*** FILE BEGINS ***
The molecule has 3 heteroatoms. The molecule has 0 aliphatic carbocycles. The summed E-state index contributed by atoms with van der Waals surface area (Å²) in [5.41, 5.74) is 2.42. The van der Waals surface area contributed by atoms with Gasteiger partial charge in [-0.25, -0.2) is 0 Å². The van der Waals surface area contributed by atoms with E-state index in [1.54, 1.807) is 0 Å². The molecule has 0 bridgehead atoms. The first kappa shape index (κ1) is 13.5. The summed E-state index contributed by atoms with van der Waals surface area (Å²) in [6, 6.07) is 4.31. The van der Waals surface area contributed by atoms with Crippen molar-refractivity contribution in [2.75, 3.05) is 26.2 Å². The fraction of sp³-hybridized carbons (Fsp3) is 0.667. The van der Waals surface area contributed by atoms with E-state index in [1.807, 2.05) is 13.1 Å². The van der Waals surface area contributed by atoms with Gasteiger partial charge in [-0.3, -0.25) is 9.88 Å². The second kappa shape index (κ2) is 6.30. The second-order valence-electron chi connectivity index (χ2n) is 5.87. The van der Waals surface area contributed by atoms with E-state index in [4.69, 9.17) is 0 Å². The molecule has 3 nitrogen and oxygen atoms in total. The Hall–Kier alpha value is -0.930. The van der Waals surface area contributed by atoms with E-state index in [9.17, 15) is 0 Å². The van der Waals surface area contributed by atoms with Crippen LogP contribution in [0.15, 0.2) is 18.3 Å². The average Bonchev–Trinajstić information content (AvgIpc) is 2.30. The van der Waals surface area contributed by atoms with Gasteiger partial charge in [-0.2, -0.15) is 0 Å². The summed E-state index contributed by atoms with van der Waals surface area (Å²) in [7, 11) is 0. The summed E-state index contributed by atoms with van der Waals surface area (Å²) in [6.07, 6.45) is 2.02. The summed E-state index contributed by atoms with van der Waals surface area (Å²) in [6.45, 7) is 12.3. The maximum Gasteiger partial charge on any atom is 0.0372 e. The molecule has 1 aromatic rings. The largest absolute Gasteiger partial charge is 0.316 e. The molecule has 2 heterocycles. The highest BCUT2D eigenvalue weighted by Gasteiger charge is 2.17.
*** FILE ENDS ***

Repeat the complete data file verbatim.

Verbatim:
The molecule has 3 heteroatoms. The molecule has 0 aliphatic carbocycles. The summed E-state index contributed by atoms with van der Waals surface area (Å²) in [5.41, 5.74) is 2.42. The van der Waals surface area contributed by atoms with Gasteiger partial charge in [-0.25, -0.2) is 0 Å². The van der Waals surface area contributed by atoms with E-state index in [1.54, 1.807) is 0 Å². The molecule has 0 bridgehead atoms. The first kappa shape index (κ1) is 13.5. The summed E-state index contributed by atoms with van der Waals surface area (Å²) in [6, 6.07) is 4.31. The van der Waals surface area contributed by atoms with Crippen molar-refractivity contribution in [2.75, 3.05) is 26.2 Å². The fraction of sp³-hybridized carbons (Fsp3) is 0.667. The van der Waals surface area contributed by atoms with E-state index in [1.807, 2.05) is 13.1 Å². The van der Waals surface area contributed by atoms with Gasteiger partial charge in [-0.3, -0.25) is 9.88 Å². The second kappa shape index (κ2) is 6.30. The second-order valence-electron chi connectivity index (χ2n) is 5.87. The van der Waals surface area contributed by atoms with E-state index in [4.69, 9.17) is 0 Å². The molecule has 3 nitrogen and oxygen atoms in total. The Hall–Kier alpha value is -0.930. The van der Waals surface area contributed by atoms with E-state index in [9.17, 15) is 0 Å². The van der Waals surface area contributed by atoms with Crippen LogP contribution in [0.15, 0.2) is 18.3 Å². The average Bonchev–Trinajstić information content (AvgIpc) is 2.30. The van der Waals surface area contributed by atoms with Gasteiger partial charge in [-0.2, -0.15) is 0 Å². The summed E-state index contributed by atoms with van der Waals surface area (Å²) in [7, 11) is 0. The summed E-state index contributed by atoms with van der Waals surface area (Å²) in [6.07, 6.45) is 2.02. The summed E-state index contributed by atoms with van der Waals surface area (Å²) in [6.45, 7) is 12.3. The maximum Gasteiger partial charge on any atom is 0.0372 e. The molecule has 1 aromatic rings. The largest absolute Gasteiger partial charge is 0.316 e. The molecule has 2 heterocycles. The highest BCUT2D eigenvalue weighted by Gasteiger charge is 2.17.